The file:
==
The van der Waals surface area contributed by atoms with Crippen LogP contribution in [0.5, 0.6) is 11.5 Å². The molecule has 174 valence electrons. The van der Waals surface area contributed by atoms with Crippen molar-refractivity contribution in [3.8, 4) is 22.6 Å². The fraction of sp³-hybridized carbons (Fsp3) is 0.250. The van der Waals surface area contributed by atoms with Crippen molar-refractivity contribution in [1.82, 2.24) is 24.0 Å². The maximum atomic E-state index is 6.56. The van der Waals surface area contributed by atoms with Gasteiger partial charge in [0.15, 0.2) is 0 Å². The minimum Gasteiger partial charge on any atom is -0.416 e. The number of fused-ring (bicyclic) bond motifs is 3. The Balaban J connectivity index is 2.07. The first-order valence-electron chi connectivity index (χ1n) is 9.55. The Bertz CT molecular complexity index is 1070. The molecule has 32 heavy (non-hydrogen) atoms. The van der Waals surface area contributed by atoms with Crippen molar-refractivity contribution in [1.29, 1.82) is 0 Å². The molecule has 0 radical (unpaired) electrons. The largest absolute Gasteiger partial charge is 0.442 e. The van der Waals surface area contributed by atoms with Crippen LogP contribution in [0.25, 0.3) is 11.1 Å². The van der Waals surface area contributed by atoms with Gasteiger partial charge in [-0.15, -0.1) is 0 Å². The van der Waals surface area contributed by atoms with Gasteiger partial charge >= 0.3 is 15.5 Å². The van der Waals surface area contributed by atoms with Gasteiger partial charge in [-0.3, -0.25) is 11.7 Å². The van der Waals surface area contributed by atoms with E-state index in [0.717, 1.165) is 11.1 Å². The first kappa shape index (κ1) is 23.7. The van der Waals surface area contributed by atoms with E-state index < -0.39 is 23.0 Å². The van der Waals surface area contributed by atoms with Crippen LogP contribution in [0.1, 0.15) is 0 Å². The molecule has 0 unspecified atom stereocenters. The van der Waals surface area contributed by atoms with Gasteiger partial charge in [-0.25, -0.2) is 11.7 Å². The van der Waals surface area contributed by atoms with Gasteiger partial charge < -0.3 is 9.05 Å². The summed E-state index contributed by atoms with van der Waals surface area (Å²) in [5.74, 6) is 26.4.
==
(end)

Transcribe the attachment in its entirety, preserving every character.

The van der Waals surface area contributed by atoms with Crippen LogP contribution in [0.5, 0.6) is 11.5 Å². The molecule has 174 valence electrons. The van der Waals surface area contributed by atoms with Crippen molar-refractivity contribution in [3.8, 4) is 22.6 Å². The fraction of sp³-hybridized carbons (Fsp3) is 0.250. The van der Waals surface area contributed by atoms with Crippen molar-refractivity contribution in [1.82, 2.24) is 24.0 Å². The maximum atomic E-state index is 6.56. The van der Waals surface area contributed by atoms with Gasteiger partial charge in [0.15, 0.2) is 0 Å². The minimum Gasteiger partial charge on any atom is -0.416 e. The number of fused-ring (bicyclic) bond motifs is 3. The Balaban J connectivity index is 2.07. The first-order valence-electron chi connectivity index (χ1n) is 9.55. The Bertz CT molecular complexity index is 1070. The molecule has 32 heavy (non-hydrogen) atoms. The van der Waals surface area contributed by atoms with Crippen molar-refractivity contribution in [1.29, 1.82) is 0 Å². The molecule has 0 radical (unpaired) electrons. The largest absolute Gasteiger partial charge is 0.442 e. The van der Waals surface area contributed by atoms with Crippen LogP contribution in [0.25, 0.3) is 11.1 Å². The van der Waals surface area contributed by atoms with Gasteiger partial charge in [-0.15, -0.1) is 0 Å². The van der Waals surface area contributed by atoms with Gasteiger partial charge >= 0.3 is 15.5 Å². The van der Waals surface area contributed by atoms with Gasteiger partial charge in [-0.3, -0.25) is 11.7 Å². The van der Waals surface area contributed by atoms with E-state index in [0.717, 1.165) is 11.1 Å². The first kappa shape index (κ1) is 23.7. The van der Waals surface area contributed by atoms with E-state index < -0.39 is 23.0 Å². The van der Waals surface area contributed by atoms with Crippen LogP contribution in [0.1, 0.15) is 0 Å². The molecule has 0 unspecified atom stereocenters. The van der Waals surface area contributed by atoms with Gasteiger partial charge in [-0.25, -0.2) is 11.7 Å². The van der Waals surface area contributed by atoms with Gasteiger partial charge < -0.3 is 9.05 Å². The summed E-state index contributed by atoms with van der Waals surface area (Å²) in [5.74, 6) is 26.4.